Lynn from

I just found your blog through BestGreenBlogs. I see we have a lot in common – I’ve been blogging about the Cheap Plastic Crap that kids haul home from birthday parties and school fairs. Unfortunately, some of this non-recyclable horror came home on Halloween too!
Can’t wait to read through your posts – I have a feeling we’ll be getting to know each other!
Best, Lynn

Rejin L

We broke a few CFLs of the first blister-pack we bought as well. Between the blister pack and the mercury, this is another example of one problem being solved by creating a new problem. I recently read an article that explained that the chemical that replaced chlorofluorocarbons in aerosol sprays is a bad greenhouse gas. (So we fix the ozone by destroying the biosphere.)
I really wonder if turning off more lights isn’t a better option than switching to cfls.


For blister packs I use a razor knife. That’s no solution for kids but it sure does the job quickly, cleanly and easily. Per your remark about already being dead, we all have to realize that though there are risks we are far far far better off than any generation before us and the risks we face are literally and figuratively microscopic compared to the bad old days when exposures were far higher, more common and occurred in ignorance of the danger. As an example – DDT – it was in “mosquito spray” that was pumped out in thick heavy… Read more »


I found cardboard packaged CFLs at Target. Those blister packs ought to be outlawed.

Check out this video about a child trying to open one filled with toys


They definitely do save energy, quite a bit. Our electricity comes 85% from coal, which creates mercury pollution in the air and water. Our local anti-mercury group (which has been lobbying for stricter control of coal-plant pollution) put out a FAQ saying using CFLs creates less mercury pollution than using incandescents.

Also, your local hazardous waste collection site probably takes CFLs wrapped in paper grocery bags (along with old mercury thermometers you find laying around). Mercury is a pretty common substance in the waste stream, and if your locality does any hazardous waste pickup or dropoff, they take mercury.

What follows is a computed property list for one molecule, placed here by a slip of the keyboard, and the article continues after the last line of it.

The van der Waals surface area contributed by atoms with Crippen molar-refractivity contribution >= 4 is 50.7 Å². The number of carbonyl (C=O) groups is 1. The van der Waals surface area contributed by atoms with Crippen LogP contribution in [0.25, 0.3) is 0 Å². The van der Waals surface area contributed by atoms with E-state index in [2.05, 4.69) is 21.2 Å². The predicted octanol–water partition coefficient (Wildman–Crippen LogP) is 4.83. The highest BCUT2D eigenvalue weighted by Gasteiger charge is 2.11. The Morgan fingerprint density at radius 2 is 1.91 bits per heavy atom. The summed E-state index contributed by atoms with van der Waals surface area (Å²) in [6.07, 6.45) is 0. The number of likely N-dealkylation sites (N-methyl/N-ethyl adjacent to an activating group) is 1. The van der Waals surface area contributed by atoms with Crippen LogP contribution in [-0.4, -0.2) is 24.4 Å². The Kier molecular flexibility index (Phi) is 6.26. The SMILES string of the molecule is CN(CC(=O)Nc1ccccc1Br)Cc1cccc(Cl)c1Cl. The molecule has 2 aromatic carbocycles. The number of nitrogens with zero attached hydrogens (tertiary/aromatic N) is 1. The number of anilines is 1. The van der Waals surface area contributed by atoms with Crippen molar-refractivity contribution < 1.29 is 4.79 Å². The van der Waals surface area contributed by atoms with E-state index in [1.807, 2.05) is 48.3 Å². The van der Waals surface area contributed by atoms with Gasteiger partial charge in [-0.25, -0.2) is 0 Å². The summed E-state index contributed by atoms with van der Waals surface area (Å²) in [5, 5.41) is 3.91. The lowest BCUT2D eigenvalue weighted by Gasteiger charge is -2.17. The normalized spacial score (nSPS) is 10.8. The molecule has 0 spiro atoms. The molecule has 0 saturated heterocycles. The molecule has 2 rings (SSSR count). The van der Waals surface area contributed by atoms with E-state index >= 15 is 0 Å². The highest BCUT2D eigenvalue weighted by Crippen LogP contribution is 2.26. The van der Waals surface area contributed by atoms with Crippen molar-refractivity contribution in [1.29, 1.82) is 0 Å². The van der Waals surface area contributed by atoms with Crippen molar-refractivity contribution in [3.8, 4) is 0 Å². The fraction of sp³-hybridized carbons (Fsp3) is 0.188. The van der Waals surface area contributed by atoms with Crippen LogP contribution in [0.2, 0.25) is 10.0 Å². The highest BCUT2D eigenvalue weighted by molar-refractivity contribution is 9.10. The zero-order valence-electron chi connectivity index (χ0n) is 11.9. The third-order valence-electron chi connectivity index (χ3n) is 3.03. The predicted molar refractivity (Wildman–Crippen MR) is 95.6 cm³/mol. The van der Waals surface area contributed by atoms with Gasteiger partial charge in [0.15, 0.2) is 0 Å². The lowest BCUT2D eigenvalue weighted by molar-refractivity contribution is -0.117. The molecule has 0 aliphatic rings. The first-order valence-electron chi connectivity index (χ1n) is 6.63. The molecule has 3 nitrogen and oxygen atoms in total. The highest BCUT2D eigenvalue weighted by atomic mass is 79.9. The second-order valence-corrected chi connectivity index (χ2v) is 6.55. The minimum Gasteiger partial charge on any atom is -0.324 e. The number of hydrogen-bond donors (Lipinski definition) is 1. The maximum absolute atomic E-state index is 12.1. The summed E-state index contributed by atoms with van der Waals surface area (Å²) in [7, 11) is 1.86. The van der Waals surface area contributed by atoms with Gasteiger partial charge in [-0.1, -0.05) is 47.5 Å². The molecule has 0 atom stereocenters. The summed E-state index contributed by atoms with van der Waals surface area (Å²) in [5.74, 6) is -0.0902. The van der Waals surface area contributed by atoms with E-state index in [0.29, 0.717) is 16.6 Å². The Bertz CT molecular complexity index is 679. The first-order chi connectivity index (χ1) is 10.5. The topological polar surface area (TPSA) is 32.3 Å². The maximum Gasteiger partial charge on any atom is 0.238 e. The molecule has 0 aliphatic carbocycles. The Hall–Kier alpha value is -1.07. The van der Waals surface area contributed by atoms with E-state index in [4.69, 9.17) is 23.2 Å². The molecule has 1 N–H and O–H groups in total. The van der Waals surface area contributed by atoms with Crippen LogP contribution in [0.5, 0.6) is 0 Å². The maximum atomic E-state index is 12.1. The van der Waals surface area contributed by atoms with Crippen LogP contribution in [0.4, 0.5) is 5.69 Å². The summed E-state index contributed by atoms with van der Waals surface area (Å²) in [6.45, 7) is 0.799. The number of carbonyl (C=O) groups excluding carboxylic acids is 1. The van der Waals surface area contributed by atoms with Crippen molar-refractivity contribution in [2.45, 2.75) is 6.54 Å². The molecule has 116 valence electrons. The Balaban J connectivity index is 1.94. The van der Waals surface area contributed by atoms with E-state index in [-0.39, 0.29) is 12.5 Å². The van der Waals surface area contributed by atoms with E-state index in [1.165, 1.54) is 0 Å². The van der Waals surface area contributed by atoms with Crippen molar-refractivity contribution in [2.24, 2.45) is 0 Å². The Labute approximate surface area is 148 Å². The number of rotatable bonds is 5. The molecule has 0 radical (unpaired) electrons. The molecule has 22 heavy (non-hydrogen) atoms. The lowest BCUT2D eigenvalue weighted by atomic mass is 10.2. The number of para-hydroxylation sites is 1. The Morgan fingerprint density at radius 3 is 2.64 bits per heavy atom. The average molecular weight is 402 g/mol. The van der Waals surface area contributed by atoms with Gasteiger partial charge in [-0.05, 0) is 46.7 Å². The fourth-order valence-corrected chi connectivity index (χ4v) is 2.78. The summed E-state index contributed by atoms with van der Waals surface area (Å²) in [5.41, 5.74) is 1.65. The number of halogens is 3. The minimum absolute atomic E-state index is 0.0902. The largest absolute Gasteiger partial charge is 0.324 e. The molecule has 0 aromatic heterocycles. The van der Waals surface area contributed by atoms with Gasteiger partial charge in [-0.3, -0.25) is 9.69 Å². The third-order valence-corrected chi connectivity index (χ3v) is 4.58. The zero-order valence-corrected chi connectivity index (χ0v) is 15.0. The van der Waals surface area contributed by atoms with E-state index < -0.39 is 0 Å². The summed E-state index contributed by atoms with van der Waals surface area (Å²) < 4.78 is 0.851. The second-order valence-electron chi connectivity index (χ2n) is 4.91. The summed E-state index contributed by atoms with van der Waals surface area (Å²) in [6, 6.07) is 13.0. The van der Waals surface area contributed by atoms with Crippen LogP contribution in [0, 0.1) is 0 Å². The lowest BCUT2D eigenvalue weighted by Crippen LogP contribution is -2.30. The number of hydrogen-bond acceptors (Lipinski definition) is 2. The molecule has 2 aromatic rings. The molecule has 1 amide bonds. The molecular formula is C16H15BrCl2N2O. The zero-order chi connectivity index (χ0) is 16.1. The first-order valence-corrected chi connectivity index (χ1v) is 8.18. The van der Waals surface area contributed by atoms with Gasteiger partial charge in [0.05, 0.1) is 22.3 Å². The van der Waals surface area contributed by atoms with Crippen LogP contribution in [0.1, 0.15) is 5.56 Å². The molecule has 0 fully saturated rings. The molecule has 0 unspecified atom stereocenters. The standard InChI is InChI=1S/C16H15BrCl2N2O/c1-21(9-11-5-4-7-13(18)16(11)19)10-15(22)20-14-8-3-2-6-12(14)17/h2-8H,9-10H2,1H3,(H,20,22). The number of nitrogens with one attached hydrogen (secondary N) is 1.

Timothy Latz

Ugh, CFL’s are both good and bad. Bad in the fact that at some point, there is going to have to be some sort of recycling set up tokeep a billion of these bulbs from entering landfills..

Yes, they may save energy. They put off a strange light though. I’m not a huge fan of CFL’s.


ok, the only thing remotely green about this halloween was a)she wore last year’s costume and b)we used a treat bucket we can save for next year.

MAM got some plasticy treats (glow bracelets, rubber balls, etc), which I actually preferred to the crappy candy (the chocolate, of course was welcome).

How about pencils, crayons, or other somewhat useful trinkets? At least it could be used…

Radical Garbage Man

Halloween: I also opted for “plastic free” by staying home on the 31st. However, Saturday preceding Halloween has some plastic in it as I went to a big party at a night club where drinks were served in plastic cups. I did make a point of having the nice bartenders reuse my and my friend’s cups for each subsequent drink and by simply mentioning my desire to conserve resources, the whole bar staff was immediately on board. As for trick or treats, honestly, how many kids ever actually found razor blades in their apples or were poisoned by homemade cookies?… Read more »


My mom always handed out apples for Halloween. I always was so embarassed, but now I look back, and she was way ahead of her time! We did pass out candy with plastic wrappers…mainly because I am too tired to research alternatives. Thanks for letting me know about the organic candy with the recycled wraps. Good to know for next year!